Is it any good?
While it could certainly be funnier and it still suffers slightly from hot-women/not-hot-men syndrome, it’s not half bad, isn’t egregious towards either men or women, and is actually quite warm hearted.

The show’s quite even-handed, giving reasonable time to all its characters, doing its best to avoid stereotypes along the way. But it largely revolves around D’Elia’s character, his sister (Bianca Kajlich) and room-mate Justin (Brent Morin). D’Elia and Morin are what would normally be the two polar opposites in something like How To Be A Gentlemen, but here, D’Elia is neither neanderthal nor bully and Morin isn’t some Rick Moranis-alike. Both are closer to the middle, D’Elia merely confident but damaged and afraid of commitment, Morin sporty and not unattractive but lacking assertiveness and an outside perspective of his odder behaviours. D’Elia teaches, but his advice isn’t always good and is often not just ignored by Morin but rejected, turning a mirror on D’Elia to show him that maybe his attitudes might need adjustment – Morin is equally a teacher, since D’Elia is one of the undateables as far as any woman who wants more than just sex is concerned.

Kajlich in turn represents the older single woman, giving a female perspective on their behaviour and for what she herself wants, given she’s equally undateable – a 30 year old divorced mother. But she’s also assuredly a sister to D’Elia, worried that her brother is going to die old and alone, which again adds a more human element to the show.

But probably the smartest thing the producers did with Undateable was to recast the original object of Morin’s desire: the barmaid Nicki. Originally played by Hellcats’ Aly Michalka, who in no sense is a ‘girl next door’ (or age-appropriate for Morin), the producers moved schedules and mountains to get the role for one of their favourite actresses – Cougar Town and Ground Floor’s Briga Heelan. Heelan, while not quite firing at the full winning power she displays in Ground Floor, is a suitable match for Morin in both age and presence: someone who’s desirable as much for her personality as anything else, but also relatively normal in the supermodel world of US sitcom actresses. Her character needs a little work to be more than simply a love object for Morin – indeed, of all the characters, she’s the only one who’s eminently dateable – and it would be nice to know why she’s apparently single, for starters.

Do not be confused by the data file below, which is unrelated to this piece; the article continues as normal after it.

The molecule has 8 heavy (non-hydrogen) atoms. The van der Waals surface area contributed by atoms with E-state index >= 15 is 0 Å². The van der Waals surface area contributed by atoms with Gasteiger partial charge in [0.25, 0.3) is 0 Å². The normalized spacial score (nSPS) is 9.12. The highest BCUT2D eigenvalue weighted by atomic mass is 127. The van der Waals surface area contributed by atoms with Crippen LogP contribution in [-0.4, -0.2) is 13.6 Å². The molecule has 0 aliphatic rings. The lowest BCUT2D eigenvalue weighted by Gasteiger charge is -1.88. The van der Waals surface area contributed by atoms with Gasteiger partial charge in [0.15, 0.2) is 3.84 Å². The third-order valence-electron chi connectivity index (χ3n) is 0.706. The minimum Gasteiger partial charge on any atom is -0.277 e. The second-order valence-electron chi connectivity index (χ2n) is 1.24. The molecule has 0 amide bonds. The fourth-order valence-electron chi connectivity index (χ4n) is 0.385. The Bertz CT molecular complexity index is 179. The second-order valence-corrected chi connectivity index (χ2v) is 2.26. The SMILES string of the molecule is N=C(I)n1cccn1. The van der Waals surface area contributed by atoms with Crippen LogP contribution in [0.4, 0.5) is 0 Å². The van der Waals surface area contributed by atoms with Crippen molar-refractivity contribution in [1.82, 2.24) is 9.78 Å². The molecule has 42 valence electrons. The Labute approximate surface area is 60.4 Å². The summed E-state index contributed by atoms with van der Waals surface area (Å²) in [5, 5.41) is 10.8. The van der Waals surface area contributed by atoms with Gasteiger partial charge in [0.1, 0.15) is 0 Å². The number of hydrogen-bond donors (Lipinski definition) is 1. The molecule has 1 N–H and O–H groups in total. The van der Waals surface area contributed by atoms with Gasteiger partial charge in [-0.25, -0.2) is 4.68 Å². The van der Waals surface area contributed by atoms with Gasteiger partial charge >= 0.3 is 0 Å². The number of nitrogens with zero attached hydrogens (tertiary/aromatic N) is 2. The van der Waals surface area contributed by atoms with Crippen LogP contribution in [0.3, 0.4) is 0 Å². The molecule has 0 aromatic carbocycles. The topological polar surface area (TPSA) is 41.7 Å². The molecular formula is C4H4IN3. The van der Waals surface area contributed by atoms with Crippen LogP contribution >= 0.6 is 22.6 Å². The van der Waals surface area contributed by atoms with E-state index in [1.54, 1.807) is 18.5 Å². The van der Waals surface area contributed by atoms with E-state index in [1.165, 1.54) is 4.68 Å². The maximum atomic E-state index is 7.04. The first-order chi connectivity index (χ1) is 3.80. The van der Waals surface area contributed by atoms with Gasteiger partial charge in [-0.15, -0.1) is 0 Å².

The other characters are there mainly to explore different aspects of ‘undateability’, from obesity to saying really sexist things. They get to learn what not to do, but they also get to teach D’Elia how to connect with other people, even as friends. There’s also an English gay character for no real reason I can see, given the general heterosexual theme of the show, other than to demonstrate that actually, gay men aren’t all good-looking or great at either relationships or sex.

But where the show falls down is in terms of laughs. It’s not quite there. While there are decent jokes and a reasonable number of chuckles, ongoing jokes are repeated, and given a lot of them didn’t work the first time, hearing them time after time after time only makes you want the show to stop, subtracting from its overall charms rather than leaving it ‘happiness neutral’.

So Undateable is promising. Its message of a universal desire to connect, even if none of those involved quite know how, helps it stand out from the crowd. It’s worth watching for Heelan alone but D’Elia is surprisingly winning (and has stopped smiling at all his jokes, which makes a change from Whitney) and it has some decent writing.

It just needs to be a bit funnier.


  • I’m Rob Buckley, a journalist who writes for UK media magazines that most people have never heard of although you might have heard me on the podcast Lockdown Land or Radio 5 Live’s Saturday Edition or Afternoon Edition. I’ve edited Dreamwatch, Sprocket and Cambridge Film Festival Daily; been technical editor for TV producers magazine Televisual; reviewed films for the short-lived newspaper Cambridge Insider; written features for the even shorter-lived newspaper Soho Independent; and was regularly sarcastic about television on the blink-and-you-missed-it “web site for urban hedonists” The Tribe. Since going freelance, I've contributed to the likes of Broadcast, Total Content + Media, Action TV, Off The Telly, Action Network, TV Scoop and The Custard TV.